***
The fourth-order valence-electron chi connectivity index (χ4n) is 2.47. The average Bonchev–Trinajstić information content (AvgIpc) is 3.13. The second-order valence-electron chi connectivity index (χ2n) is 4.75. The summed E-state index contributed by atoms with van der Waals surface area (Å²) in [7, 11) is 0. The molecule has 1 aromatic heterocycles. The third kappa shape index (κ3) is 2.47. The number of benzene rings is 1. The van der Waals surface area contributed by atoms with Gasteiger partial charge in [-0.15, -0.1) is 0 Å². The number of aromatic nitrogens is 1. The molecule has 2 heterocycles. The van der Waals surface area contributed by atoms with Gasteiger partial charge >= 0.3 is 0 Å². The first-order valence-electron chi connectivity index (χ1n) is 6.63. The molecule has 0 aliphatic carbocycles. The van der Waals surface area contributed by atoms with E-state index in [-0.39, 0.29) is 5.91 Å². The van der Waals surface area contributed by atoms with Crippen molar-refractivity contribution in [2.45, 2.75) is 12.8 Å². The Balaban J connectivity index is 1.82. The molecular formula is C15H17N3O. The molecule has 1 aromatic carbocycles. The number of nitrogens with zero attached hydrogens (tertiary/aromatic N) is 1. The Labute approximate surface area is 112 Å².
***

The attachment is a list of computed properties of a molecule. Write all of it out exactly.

The fourth-order valence-electron chi connectivity index (χ4n) is 2.47. The average Bonchev–Trinajstić information content (AvgIpc) is 3.13. The second-order valence-electron chi connectivity index (χ2n) is 4.75. The summed E-state index contributed by atoms with van der Waals surface area (Å²) in [7, 11) is 0. The molecule has 1 aromatic heterocycles. The third kappa shape index (κ3) is 2.47. The number of benzene rings is 1. The van der Waals surface area contributed by atoms with Gasteiger partial charge in [-0.15, -0.1) is 0 Å². The number of aromatic nitrogens is 1. The molecule has 2 heterocycles. The van der Waals surface area contributed by atoms with Gasteiger partial charge >= 0.3 is 0 Å². The first-order valence-electron chi connectivity index (χ1n) is 6.63. The molecule has 0 aliphatic carbocycles. The van der Waals surface area contributed by atoms with E-state index in [-0.39, 0.29) is 5.91 Å². The van der Waals surface area contributed by atoms with Crippen molar-refractivity contribution in [2.45, 2.75) is 12.8 Å². The Balaban J connectivity index is 1.82. The molecular formula is C15H17N3O. The molecule has 1 aromatic carbocycles. The number of nitrogens with zero attached hydrogens (tertiary/aromatic N) is 1. The Labute approximate surface area is 112 Å².